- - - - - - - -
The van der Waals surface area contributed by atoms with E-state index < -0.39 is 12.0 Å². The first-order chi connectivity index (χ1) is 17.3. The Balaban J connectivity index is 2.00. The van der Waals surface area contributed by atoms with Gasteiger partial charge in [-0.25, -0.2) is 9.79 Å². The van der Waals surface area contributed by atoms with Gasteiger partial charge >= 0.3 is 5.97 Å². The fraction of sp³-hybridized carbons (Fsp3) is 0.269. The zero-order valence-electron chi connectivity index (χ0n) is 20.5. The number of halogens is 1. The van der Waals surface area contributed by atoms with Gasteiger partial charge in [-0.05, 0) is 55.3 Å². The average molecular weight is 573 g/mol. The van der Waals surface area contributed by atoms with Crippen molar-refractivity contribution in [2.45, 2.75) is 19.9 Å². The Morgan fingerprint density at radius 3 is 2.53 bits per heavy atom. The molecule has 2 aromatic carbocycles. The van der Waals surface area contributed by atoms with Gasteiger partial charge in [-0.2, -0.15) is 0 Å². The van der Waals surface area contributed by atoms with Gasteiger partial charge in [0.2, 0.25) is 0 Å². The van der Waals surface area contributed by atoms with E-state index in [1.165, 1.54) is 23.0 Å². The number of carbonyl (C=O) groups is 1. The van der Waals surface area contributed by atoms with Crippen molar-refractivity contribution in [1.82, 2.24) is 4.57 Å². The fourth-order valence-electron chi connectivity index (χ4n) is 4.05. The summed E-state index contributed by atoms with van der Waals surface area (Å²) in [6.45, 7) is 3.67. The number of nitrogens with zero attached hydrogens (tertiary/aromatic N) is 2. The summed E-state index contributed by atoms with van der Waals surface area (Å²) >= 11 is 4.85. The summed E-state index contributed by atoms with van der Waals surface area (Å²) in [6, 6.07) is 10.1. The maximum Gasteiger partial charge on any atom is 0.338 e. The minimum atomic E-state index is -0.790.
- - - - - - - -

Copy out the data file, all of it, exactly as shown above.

The van der Waals surface area contributed by atoms with E-state index < -0.39 is 12.0 Å². The first-order chi connectivity index (χ1) is 17.3. The Balaban J connectivity index is 2.00. The van der Waals surface area contributed by atoms with Gasteiger partial charge in [-0.25, -0.2) is 9.79 Å². The van der Waals surface area contributed by atoms with Gasteiger partial charge >= 0.3 is 5.97 Å². The fraction of sp³-hybridized carbons (Fsp3) is 0.269. The zero-order valence-electron chi connectivity index (χ0n) is 20.5. The number of halogens is 1. The van der Waals surface area contributed by atoms with Gasteiger partial charge in [-0.05, 0) is 55.3 Å². The average molecular weight is 573 g/mol. The van der Waals surface area contributed by atoms with Crippen molar-refractivity contribution in [2.45, 2.75) is 19.9 Å². The Morgan fingerprint density at radius 3 is 2.53 bits per heavy atom. The molecule has 2 aromatic carbocycles. The van der Waals surface area contributed by atoms with Gasteiger partial charge in [-0.2, -0.15) is 0 Å². The van der Waals surface area contributed by atoms with Gasteiger partial charge in [0.2, 0.25) is 0 Å². The van der Waals surface area contributed by atoms with E-state index in [1.165, 1.54) is 23.0 Å². The number of carbonyl (C=O) groups is 1. The van der Waals surface area contributed by atoms with Crippen molar-refractivity contribution in [1.82, 2.24) is 4.57 Å². The fourth-order valence-electron chi connectivity index (χ4n) is 4.05. The summed E-state index contributed by atoms with van der Waals surface area (Å²) in [6.45, 7) is 3.67. The number of nitrogens with zero attached hydrogens (tertiary/aromatic N) is 2. The summed E-state index contributed by atoms with van der Waals surface area (Å²) >= 11 is 4.85. The summed E-state index contributed by atoms with van der Waals surface area (Å²) in [6, 6.07) is 10.1. The maximum Gasteiger partial charge on any atom is 0.338 e. The minimum atomic E-state index is -0.790.